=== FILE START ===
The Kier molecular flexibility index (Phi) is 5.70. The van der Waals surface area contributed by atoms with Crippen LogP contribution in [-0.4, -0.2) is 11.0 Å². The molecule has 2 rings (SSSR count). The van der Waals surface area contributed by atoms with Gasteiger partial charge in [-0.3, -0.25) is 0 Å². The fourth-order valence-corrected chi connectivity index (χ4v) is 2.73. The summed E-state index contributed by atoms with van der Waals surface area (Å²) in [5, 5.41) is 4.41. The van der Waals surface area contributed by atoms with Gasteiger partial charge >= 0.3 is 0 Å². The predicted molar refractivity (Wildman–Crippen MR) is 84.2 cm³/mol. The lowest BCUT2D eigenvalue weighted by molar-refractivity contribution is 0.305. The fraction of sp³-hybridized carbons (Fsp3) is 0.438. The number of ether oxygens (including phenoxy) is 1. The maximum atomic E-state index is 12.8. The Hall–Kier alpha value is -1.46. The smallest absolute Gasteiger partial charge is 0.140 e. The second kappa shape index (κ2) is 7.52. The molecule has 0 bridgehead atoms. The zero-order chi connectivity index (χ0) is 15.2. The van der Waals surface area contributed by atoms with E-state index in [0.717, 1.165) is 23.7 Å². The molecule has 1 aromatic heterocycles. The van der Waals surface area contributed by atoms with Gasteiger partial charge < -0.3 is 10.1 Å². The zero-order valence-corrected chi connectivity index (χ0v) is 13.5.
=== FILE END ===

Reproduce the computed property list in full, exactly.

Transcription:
The Kier molecular flexibility index (Phi) is 5.70. The van der Waals surface area contributed by atoms with Crippen LogP contribution in [-0.4, -0.2) is 11.0 Å². The molecule has 2 rings (SSSR count). The van der Waals surface area contributed by atoms with Gasteiger partial charge in [-0.3, -0.25) is 0 Å². The fourth-order valence-corrected chi connectivity index (χ4v) is 2.73. The summed E-state index contributed by atoms with van der Waals surface area (Å²) in [5, 5.41) is 4.41. The van der Waals surface area contributed by atoms with Gasteiger partial charge >= 0.3 is 0 Å². The predicted molar refractivity (Wildman–Crippen MR) is 84.2 cm³/mol. The lowest BCUT2D eigenvalue weighted by molar-refractivity contribution is 0.305. The fraction of sp³-hybridized carbons (Fsp3) is 0.438. The number of ether oxygens (including phenoxy) is 1. The maximum atomic E-state index is 12.8. The Hall–Kier alpha value is -1.46. The smallest absolute Gasteiger partial charge is 0.140 e. The second kappa shape index (κ2) is 7.52. The molecule has 0 bridgehead atoms. The zero-order chi connectivity index (χ0) is 15.2. The van der Waals surface area contributed by atoms with E-state index in [0.717, 1.165) is 23.7 Å². The molecule has 1 aromatic heterocycles. The van der Waals surface area contributed by atoms with Gasteiger partial charge < -0.3 is 10.1 Å². The zero-order valence-corrected chi connectivity index (χ0v) is 13.5.